Re: the pool we're trying to paddle in

From: Jim Fehlinger (
Date: Mon Apr 09 2001 - 21:11:17 MDT

Brent Allsop wrote:
> Jim Fehlinger <> quoted Niles Eldredge:
> > "There are... many people who believe literally that the notion of
> > biological evolution is the work of the devil... I remain convinced
> > that their unrelenting hatred of the very idea of evolution stems
> > from their concept of morality: where morals come from, and why people
> > behave in a moral fashion (when they do).
> I can't figure out how creationists can make this kind of an
> argument. It is so completely twisted and backwards.

Here's another quote from the same book (_The Triumph of Evolution and
the Failure of Creationism_ by Niles Eldredge). In this case, Eldredge
is quoting an editorial from the _New York Times_ (in Chapter 7, "Can We
Afford a Culture War?"):

"In the culture wars, you can credit [House Republican Whip Tom] DeLay
for turning a major political axiom upside down. It used to be an article
of faith for conservatives that Americans need to take more individual
responsibility for their actions. But now, thanks to Mr. DeLay, we learn
that violence perpetrated by gun owners is really the product of larger
forces. What might those be? According to the Republican whip from
Texas, nothing less than 'broken homes,' day care, television, video
games, birth control, abortion, and, unbelievably, the teaching of
the theory of evolution." (lead editorial, Sunday, June 20, 1999,
p. 14 in the _New York Times, Week in Review_)
> Yet, if we evolved from lower life forms, yet so many of us
> are still able to achieve the high level of morality they do, that is
> the most fantastic thing of all.

WYATT: Well now, if you don't believe in religion, and you don't; and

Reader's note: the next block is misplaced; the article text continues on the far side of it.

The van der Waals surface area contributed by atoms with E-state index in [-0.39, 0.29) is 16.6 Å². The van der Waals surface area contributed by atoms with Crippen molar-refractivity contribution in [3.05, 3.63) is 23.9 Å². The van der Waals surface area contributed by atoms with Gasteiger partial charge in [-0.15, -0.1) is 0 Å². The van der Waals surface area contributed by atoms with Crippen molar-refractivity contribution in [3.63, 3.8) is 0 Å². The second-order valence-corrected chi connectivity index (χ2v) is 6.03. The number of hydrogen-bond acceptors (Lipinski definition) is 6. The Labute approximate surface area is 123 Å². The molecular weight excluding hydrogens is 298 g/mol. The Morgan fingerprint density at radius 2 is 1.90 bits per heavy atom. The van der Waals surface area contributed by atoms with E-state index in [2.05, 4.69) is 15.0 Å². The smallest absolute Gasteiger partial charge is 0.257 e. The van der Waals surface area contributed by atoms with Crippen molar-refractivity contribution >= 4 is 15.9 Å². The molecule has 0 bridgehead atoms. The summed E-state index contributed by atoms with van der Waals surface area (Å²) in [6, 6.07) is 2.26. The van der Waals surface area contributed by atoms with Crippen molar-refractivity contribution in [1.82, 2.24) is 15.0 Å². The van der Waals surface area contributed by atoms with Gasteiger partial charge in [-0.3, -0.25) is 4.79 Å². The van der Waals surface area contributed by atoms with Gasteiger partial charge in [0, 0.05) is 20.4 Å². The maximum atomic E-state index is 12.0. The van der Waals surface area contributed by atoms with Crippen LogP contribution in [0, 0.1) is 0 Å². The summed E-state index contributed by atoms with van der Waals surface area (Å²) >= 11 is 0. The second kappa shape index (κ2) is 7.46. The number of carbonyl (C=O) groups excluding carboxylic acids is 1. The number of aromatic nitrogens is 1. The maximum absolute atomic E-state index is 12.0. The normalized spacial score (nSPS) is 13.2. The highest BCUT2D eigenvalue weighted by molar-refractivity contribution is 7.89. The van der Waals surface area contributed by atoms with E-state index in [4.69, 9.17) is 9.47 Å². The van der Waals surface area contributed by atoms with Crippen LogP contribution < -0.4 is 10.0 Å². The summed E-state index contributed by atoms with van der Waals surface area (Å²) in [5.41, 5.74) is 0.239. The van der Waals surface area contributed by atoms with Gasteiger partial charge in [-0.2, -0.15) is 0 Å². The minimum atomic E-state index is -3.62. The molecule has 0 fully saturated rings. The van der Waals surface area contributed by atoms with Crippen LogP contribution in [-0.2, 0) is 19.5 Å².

if you don't, on the whole, think much of the assorted rules thrown
up by taboo morality, do you believe in any system of ethics?

RUSSELL: Yes, but it's very difficult to separate ethics altogether
from politics. Ethics, it seems to me, arises in this way: a man
is inclined to do something which benefits him and harms his neighbor.
Well, if it harms a good many of his neighbors, they will combine
together and say, "Look, we don't like this sort of thing; we
will see to it that it **doesn't** benefit the man." And that leads
to the criminal law. Which is perfectly rational: it's a method
of harmonizing the general and private interest.

WYATT: But now, isn't it, though, rather inconvenient if
everybody goes about with his own kind of private system of
ethics, instead of accepting a general one?

RUSSELL: It would be, if that were so, but in fact they're not
so private as all that because, as I was saying a moment ago,
they get embodied in the criminal law and, apart from the
criminal law, in public approval and disapproval. People don't
like to incur public disapproval, and in that way, the
accepted code of morality becomes a very potent thing.

-- LP "Bertrand Russell Speaking" 1959 52 min. (Woodrow Wyatt Interviews)

> "J. R. Molloy" <> posted this quote:
> > " God unable to prevent suffering and thus not omnipotent? or
> > is he able but not willing to prevent it and thus not merciful?"
> > --Walter Kaufmann
> This is the plain and simple truth which even a child can
> grasp (until his mind is corrupted in Sunday School.)

I fancy God as a sort of Alice Krige horror-film character:
"No vegetables, no dessert. Those are the Rules.", not because ve's
necessarily a meanie, but because those are indeed The Rules.
Mitch (Spudboy100) pointed out that this is known as Process Theory.

Jim F.

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